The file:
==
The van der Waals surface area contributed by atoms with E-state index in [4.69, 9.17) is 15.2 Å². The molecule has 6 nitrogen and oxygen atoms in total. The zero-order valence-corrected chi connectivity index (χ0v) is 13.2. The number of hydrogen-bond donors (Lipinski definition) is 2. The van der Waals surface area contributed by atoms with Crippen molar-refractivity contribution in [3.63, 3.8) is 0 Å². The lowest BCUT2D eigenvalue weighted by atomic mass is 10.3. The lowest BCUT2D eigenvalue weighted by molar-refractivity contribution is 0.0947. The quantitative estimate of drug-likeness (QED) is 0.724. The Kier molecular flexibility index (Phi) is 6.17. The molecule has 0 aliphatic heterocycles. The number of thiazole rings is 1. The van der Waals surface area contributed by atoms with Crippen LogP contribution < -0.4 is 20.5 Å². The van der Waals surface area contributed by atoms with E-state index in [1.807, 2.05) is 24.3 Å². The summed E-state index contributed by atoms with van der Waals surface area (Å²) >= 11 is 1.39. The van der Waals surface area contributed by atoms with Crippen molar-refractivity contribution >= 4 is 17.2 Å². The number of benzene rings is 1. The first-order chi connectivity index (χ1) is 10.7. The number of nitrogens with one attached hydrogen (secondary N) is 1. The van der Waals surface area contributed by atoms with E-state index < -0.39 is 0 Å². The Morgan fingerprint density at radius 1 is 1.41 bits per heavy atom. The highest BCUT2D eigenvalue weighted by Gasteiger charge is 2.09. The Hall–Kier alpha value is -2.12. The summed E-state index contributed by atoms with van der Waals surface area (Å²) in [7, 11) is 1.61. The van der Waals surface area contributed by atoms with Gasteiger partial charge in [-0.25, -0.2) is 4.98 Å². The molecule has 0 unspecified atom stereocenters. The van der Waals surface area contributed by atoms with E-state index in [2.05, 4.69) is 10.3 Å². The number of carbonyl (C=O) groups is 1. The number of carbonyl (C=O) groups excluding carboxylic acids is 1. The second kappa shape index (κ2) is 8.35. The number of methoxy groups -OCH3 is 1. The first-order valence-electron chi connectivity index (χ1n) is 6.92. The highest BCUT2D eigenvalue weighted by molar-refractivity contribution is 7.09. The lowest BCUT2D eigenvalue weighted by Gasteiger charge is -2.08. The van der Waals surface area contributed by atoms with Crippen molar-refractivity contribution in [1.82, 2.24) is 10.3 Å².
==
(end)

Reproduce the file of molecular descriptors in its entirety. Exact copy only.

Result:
The van der Waals surface area contributed by atoms with E-state index in [4.69, 9.17) is 15.2 Å². The molecule has 6 nitrogen and oxygen atoms in total. The zero-order valence-corrected chi connectivity index (χ0v) is 13.2. The number of hydrogen-bond donors (Lipinski definition) is 2. The van der Waals surface area contributed by atoms with Crippen molar-refractivity contribution in [3.63, 3.8) is 0 Å². The lowest BCUT2D eigenvalue weighted by atomic mass is 10.3. The lowest BCUT2D eigenvalue weighted by molar-refractivity contribution is 0.0947. The quantitative estimate of drug-likeness (QED) is 0.724. The Kier molecular flexibility index (Phi) is 6.17. The molecule has 0 aliphatic heterocycles. The number of thiazole rings is 1. The van der Waals surface area contributed by atoms with Crippen LogP contribution < -0.4 is 20.5 Å². The van der Waals surface area contributed by atoms with E-state index in [1.807, 2.05) is 24.3 Å². The summed E-state index contributed by atoms with van der Waals surface area (Å²) >= 11 is 1.39. The van der Waals surface area contributed by atoms with Crippen molar-refractivity contribution >= 4 is 17.2 Å². The number of benzene rings is 1. The first-order chi connectivity index (χ1) is 10.7. The number of nitrogens with one attached hydrogen (secondary N) is 1. The van der Waals surface area contributed by atoms with E-state index < -0.39 is 0 Å². The Morgan fingerprint density at radius 1 is 1.41 bits per heavy atom. The highest BCUT2D eigenvalue weighted by Gasteiger charge is 2.09. The Hall–Kier alpha value is -2.12. The summed E-state index contributed by atoms with van der Waals surface area (Å²) in [7, 11) is 1.61. The van der Waals surface area contributed by atoms with Gasteiger partial charge in [-0.25, -0.2) is 4.98 Å². The molecule has 0 unspecified atom stereocenters. The van der Waals surface area contributed by atoms with E-state index in [2.05, 4.69) is 10.3 Å². The number of carbonyl (C=O) groups is 1. The number of carbonyl (C=O) groups excluding carboxylic acids is 1. The second kappa shape index (κ2) is 8.35. The number of methoxy groups -OCH3 is 1. The first-order valence-electron chi connectivity index (χ1n) is 6.92. The highest BCUT2D eigenvalue weighted by molar-refractivity contribution is 7.09. The lowest BCUT2D eigenvalue weighted by Gasteiger charge is -2.08. The van der Waals surface area contributed by atoms with Crippen molar-refractivity contribution in [1.82, 2.24) is 10.3 Å².